The gospels present Jesus Christ extensively at his birth, we have a glimpse of him when he was 12 years old, and then we see him starting his ministry when he was about 30 years old. His ministry lasted for three years. Thus, there are many more years where we know nothing about his life than years we know about. At the time of his birth, we are told that Mary accepted the will of God to become the Mother of Jesus, the baby was born in Bethlehem, and that his mother hid in her heart all the things that the shepherds and the priests at the temple told her. We encounter Jesus again when he became a part of the synagogue’s minyan (a quorum made up of Jewish males who passed their 13th birthday). His parents found him in intense conversation with the elders of the temple, which led to a conflict with his mother over the purpose of his life.
The next 17 years are summarized in these words: “Then he went down to Nazareth with them and was obedient to them. But his mother treasured all these things in her heart. And Jesus grew in wisdom and stature, and in favor with God and men.” (Luke 2:51-52) When he starts his ministry, it is interesting to read about the conversations in his childhood city. “Isn’t this the carpenter’s son? Isn’t his mother’s name Mary, and aren’t his brothers James, Joseph, Simon and Judas? Aren’t all his sisters with us? Where did this man get all these things (teachings)? And they took offense at him.” (Matthew 13:55-57) At the start of his ministry, we do not read anything about Joseph, but he is known to his community as the carpenter’s son.
I am writing this column while reflecting on the ways that Jesus and our children grow up. From time to time, we want to speed up the growth of our children or the people who come to our churches, so they can become adults and leaders of the church. One of my favorite illustrations is that toast is good, but burnt toast is less desirable. In a couple of the churches where I served, people who had a banking background were put in charge of the church’s finances. This seemed like a great idea, but we became a savings bank instead of expanding our offerings for the Kingdom of God. It took a number of years for those people to mature and see that God did not call us to be a fiduciary trust, but a place where we spend our resources while trusting that God will replenish them and believing that we can never outgive God.
My wife and I raised four daughters. Now that we have four grandchildren, it is a lot of fun to observe from a distance all those things that we did as we raised our own children. We cannot speed up their progression; they must meet each milestone in their own time. During those first few years, there are lots of diapers, spit up, and sleepless nights. Then the terrible twos begin, and we see the identity of the child come through—stubborn, quiet, playful, artistic, or challenging. Then you observe the trajectory as they grow. The early elementary years often bring trips to the emergency room, emerging interests, and those yearly pictures where we see how quickly our children are growing.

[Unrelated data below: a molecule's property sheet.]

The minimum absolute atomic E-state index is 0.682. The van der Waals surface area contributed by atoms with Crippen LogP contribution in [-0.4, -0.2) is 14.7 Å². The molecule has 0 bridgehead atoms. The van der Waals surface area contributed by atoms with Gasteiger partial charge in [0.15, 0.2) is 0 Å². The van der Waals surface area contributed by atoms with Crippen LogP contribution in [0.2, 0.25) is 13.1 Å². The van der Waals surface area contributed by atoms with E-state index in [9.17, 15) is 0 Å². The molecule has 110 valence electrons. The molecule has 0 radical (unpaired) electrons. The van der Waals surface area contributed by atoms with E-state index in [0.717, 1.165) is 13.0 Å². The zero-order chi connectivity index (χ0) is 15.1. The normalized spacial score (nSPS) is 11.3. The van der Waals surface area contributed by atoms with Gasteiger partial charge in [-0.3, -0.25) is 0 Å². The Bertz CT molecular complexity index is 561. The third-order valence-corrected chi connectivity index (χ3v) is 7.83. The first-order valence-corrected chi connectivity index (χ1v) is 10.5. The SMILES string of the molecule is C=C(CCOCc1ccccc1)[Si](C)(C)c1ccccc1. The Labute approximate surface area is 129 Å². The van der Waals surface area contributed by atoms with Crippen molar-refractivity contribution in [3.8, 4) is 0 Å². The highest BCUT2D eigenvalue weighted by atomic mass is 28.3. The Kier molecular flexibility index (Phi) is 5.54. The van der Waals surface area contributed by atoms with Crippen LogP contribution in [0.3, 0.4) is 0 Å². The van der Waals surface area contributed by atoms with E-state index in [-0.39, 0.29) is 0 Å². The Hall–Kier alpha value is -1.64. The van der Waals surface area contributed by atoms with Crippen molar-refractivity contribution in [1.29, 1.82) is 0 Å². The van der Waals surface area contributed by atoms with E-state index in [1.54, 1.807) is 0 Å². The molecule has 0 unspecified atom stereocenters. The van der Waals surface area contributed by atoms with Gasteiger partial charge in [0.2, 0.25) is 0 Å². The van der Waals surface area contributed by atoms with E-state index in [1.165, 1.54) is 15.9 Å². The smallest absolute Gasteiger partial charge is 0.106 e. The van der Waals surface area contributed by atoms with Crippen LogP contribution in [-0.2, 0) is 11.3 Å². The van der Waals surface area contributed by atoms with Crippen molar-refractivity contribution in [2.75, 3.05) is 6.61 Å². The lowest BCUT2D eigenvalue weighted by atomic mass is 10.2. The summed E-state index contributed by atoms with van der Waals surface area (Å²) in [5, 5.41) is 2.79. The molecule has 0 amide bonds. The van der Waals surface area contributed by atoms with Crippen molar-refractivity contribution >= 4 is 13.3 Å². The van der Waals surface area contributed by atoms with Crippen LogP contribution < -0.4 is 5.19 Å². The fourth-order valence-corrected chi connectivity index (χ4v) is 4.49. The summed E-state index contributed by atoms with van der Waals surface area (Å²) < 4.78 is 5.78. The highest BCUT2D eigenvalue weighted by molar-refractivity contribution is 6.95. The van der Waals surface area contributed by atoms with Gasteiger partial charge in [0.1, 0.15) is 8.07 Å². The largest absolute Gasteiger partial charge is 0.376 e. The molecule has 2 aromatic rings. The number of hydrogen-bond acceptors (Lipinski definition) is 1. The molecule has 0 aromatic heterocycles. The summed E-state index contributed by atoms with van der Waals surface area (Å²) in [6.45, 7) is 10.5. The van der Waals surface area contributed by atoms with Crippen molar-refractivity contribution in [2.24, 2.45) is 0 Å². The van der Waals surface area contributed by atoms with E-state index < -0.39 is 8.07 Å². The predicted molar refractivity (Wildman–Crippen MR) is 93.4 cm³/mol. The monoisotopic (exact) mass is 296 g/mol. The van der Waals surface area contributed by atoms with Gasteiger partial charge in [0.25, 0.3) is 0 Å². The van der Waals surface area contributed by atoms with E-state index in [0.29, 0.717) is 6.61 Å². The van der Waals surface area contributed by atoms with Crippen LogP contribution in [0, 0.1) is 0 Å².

Then comes what I call the temple visit. Without saying it out loud, the child’s eyes say, “Tati (Buni) are you aware that I know so much more than you do?” I remember that our firstborn had read more books than I did by the time she was twelve because she has a phenomenal speed-reading ability and could read several books in a day. Her son and I had breakfast at one of my favorite places and we agreed that he would not bring any screens. Instead, we decided that we would discuss mythology, which is one of his favorite subjects. I fared very well on Greek and Roman mythology, but failed miserably at Viking mythology. I took him home and as we opened the door he shouted to his mother, “I beat Buni at Viking mythology!” He turned thirteen this month, and becomes a part of the church minyan. I am looking forward to his challenges to his grandfather and his parents.
For the brevity of this article, we shall skip over college life and dating with one exception. Our family rule was that our daughters could not date anyone who did not have dinner at our table. If they survived the lively dinner conversation and we felt that they were respectful of us and our daughter, dating was allowed.
I do not know if Mary ever expressed how proud she was of her son. Did she say to her friends that she was proud that he learned so much from her husband Joseph and has become an excellent carpenter? Did she ever say, “Do you see that he looks exactly like me?” These are blessed years for me, when I can ask other people: Do you know that my daughter has a blog? Do you know that my daughter speaks Swahili? Do you know that my daughter’s work takes her around the world to test medical equipment? Do you know that my daughter is in a doctoral program?
We can celebrate our churches and jobs in the same way. Do you know that our church has the best deacons? Do you know that our church has sent this many people into the pastorate? Did you know about the excellent pastors who graduated from our seminary or the students who became professors themselves?
We celebrate milestone and birthdays, but there is so much work that goes on in between those highlights. Those events are short, but the work in between consumes our energy, brings white hairs to our heads, and makes our prayer life deeper as we pray that God will protect and bless the work of our hands that God has entrusted to us.